Physical basis of spindle self-organization
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CitationBrugués, Jan, and Daniel Needleman. 2014. “Physical Basis of Spindle Self-Organization.” Proceedings of the National Academy of Sciences 111 (52): 18496–500. https://doi.org/10.1073/pnas.1409404111.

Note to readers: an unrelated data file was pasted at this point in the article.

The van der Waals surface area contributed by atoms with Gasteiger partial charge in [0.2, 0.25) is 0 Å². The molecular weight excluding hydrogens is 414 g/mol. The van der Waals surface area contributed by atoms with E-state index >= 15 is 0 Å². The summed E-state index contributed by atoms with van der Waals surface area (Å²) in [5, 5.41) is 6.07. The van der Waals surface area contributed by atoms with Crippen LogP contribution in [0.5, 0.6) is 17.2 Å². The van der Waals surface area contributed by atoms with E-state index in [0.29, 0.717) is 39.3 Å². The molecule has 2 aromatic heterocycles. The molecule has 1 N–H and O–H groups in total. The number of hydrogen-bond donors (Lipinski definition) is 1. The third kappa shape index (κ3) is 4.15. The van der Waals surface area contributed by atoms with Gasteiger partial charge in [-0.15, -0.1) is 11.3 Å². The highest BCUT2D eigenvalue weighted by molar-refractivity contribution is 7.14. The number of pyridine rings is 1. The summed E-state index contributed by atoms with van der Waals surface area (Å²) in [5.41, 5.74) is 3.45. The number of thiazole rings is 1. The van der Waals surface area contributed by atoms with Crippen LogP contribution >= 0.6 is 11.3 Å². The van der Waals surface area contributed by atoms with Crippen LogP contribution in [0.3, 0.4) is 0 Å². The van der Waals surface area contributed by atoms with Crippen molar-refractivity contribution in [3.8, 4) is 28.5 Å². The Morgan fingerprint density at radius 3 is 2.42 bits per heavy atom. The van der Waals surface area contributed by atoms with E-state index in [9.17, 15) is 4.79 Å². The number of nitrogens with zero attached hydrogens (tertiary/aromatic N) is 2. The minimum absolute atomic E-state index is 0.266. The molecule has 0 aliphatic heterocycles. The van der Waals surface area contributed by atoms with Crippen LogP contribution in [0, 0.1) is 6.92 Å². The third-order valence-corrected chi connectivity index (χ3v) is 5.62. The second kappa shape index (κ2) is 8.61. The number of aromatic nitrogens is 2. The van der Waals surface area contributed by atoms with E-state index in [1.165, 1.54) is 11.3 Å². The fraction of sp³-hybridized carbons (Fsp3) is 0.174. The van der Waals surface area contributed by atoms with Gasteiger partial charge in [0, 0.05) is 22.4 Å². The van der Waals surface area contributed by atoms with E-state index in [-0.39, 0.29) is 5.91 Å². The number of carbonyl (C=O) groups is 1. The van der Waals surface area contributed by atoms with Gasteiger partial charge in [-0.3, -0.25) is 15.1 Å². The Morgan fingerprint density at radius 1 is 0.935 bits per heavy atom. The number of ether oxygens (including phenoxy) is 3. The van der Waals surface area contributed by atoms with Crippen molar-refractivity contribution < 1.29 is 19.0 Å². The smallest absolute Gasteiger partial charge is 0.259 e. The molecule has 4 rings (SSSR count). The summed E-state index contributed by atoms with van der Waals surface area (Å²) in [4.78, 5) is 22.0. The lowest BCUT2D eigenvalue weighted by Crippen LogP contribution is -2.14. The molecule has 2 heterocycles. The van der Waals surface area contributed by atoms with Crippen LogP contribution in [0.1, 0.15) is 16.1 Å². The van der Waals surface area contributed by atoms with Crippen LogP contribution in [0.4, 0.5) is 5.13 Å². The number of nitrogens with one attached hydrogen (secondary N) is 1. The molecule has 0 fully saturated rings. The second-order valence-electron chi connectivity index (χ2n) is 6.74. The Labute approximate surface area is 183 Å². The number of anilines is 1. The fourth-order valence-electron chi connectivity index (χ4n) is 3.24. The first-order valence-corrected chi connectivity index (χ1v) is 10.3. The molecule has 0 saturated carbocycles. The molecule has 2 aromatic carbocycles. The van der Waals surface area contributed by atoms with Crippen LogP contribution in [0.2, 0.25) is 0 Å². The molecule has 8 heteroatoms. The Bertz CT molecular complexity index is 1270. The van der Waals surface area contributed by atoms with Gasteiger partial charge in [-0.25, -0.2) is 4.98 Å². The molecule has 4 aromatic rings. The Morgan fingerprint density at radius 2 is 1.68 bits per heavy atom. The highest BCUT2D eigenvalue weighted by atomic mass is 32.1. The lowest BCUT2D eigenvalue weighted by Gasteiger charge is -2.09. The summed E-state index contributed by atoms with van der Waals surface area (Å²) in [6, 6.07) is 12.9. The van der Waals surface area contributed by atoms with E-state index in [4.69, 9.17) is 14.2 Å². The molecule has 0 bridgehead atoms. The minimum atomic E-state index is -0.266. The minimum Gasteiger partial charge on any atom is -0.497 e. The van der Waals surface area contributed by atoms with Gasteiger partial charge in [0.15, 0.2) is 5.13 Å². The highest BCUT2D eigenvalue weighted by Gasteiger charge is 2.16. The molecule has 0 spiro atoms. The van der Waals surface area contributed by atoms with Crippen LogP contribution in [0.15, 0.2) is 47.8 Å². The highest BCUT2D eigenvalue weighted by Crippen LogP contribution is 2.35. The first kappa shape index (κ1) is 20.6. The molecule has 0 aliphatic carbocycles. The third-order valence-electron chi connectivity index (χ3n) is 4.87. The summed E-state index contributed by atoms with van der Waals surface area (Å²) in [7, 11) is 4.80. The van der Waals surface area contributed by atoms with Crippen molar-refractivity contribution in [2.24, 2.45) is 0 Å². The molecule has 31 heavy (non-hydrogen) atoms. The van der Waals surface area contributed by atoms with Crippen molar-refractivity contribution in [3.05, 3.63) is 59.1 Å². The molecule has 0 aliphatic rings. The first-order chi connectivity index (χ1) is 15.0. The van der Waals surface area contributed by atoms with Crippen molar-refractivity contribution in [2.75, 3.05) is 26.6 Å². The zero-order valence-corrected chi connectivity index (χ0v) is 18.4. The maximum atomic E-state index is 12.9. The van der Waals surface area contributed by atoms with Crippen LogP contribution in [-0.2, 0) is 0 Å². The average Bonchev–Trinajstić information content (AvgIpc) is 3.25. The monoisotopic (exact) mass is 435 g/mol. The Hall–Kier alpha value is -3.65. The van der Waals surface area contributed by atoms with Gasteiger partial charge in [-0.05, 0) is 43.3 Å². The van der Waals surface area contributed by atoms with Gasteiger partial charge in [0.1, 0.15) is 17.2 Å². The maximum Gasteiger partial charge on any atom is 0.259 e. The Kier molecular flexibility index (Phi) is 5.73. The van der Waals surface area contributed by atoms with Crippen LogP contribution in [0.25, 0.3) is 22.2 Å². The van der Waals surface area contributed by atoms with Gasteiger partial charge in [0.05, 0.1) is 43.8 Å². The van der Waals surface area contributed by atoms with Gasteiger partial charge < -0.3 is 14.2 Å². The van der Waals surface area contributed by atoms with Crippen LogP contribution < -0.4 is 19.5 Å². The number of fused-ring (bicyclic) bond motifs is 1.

AbstractThe cytoskeleton forms a variety of steady-state, subcellular structures that are maintained by continuous fluxes of molecules and energy. Understanding such self-organizing structures is not only crucial for cell biology but also poses a fundamental challenge for physics, since these systems are active materials that behave drastically differently from matter at or near equilibrium. Active liquid crystal theories have been developed to study the self-organization of cytoskeletal filaments in in vitro systems of purified components. However, it has been unclear how relevant these simplified approaches are for understanding biological structures, which can be composed of hundreds of distinct proteins. Here we show that a suitably constructed active liquid crystal theory produces remarkably accurate predictions of the behaviors of metaphase spindles-the cytoskeletal structure, composed largely of microtubules and associated proteins, that segregates chromosomes during cell division.
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